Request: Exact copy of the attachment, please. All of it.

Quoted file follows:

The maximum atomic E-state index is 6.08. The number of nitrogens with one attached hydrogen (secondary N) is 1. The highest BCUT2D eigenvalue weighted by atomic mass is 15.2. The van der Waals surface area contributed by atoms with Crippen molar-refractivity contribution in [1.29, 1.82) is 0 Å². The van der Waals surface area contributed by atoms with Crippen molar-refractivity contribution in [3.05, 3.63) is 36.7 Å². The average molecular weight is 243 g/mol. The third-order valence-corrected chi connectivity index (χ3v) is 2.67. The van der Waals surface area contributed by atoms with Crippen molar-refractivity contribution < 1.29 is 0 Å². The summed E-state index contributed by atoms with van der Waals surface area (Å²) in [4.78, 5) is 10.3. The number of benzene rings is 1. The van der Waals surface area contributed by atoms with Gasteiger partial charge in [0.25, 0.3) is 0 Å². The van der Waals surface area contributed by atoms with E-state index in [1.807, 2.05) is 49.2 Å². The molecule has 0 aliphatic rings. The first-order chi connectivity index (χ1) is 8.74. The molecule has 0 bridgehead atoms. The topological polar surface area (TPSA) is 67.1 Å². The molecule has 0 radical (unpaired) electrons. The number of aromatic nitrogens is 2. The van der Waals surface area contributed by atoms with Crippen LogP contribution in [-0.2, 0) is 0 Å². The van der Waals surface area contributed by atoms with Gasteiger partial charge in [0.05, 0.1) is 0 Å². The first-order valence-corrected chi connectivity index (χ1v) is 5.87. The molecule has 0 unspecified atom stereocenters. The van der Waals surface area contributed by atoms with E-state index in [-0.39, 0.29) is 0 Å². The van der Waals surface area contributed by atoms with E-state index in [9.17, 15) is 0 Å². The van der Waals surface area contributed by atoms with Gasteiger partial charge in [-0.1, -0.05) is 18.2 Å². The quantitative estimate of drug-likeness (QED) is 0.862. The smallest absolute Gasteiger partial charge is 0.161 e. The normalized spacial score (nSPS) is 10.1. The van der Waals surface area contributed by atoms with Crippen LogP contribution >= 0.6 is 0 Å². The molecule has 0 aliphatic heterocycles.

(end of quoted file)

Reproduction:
The maximum atomic E-state index is 6.08. The number of nitrogens with one attached hydrogen (secondary N) is 1. The highest BCUT2D eigenvalue weighted by atomic mass is 15.2. The van der Waals surface area contributed by atoms with Crippen molar-refractivity contribution in [1.29, 1.82) is 0 Å². The van der Waals surface area contributed by atoms with Crippen molar-refractivity contribution in [3.05, 3.63) is 36.7 Å². The average molecular weight is 243 g/mol. The third-order valence-corrected chi connectivity index (χ3v) is 2.67. The van der Waals surface area contributed by atoms with Crippen molar-refractivity contribution < 1.29 is 0 Å². The summed E-state index contributed by atoms with van der Waals surface area (Å²) in [4.78, 5) is 10.3. The number of benzene rings is 1. The van der Waals surface area contributed by atoms with Gasteiger partial charge in [0.25, 0.3) is 0 Å². The van der Waals surface area contributed by atoms with E-state index in [1.807, 2.05) is 49.2 Å². The molecule has 0 aliphatic rings. The first-order chi connectivity index (χ1) is 8.74. The molecule has 0 bridgehead atoms. The topological polar surface area (TPSA) is 67.1 Å². The molecule has 0 radical (unpaired) electrons. The number of aromatic nitrogens is 2. The van der Waals surface area contributed by atoms with Crippen LogP contribution in [-0.2, 0) is 0 Å². The van der Waals surface area contributed by atoms with Gasteiger partial charge in [0.05, 0.1) is 0 Å². The first-order valence-corrected chi connectivity index (χ1v) is 5.87. The molecule has 0 unspecified atom stereocenters. The van der Waals surface area contributed by atoms with E-state index in [-0.39, 0.29) is 0 Å². The van der Waals surface area contributed by atoms with E-state index in [9.17, 15) is 0 Å². The van der Waals surface area contributed by atoms with Gasteiger partial charge in [-0.1, -0.05) is 18.2 Å². The quantitative estimate of drug-likeness (QED) is 0.862. The smallest absolute Gasteiger partial charge is 0.161 e. The normalized spacial score (nSPS) is 10.1. The van der Waals surface area contributed by atoms with Crippen LogP contribution >= 0.6 is 0 Å². The molecule has 0 aliphatic heterocycles.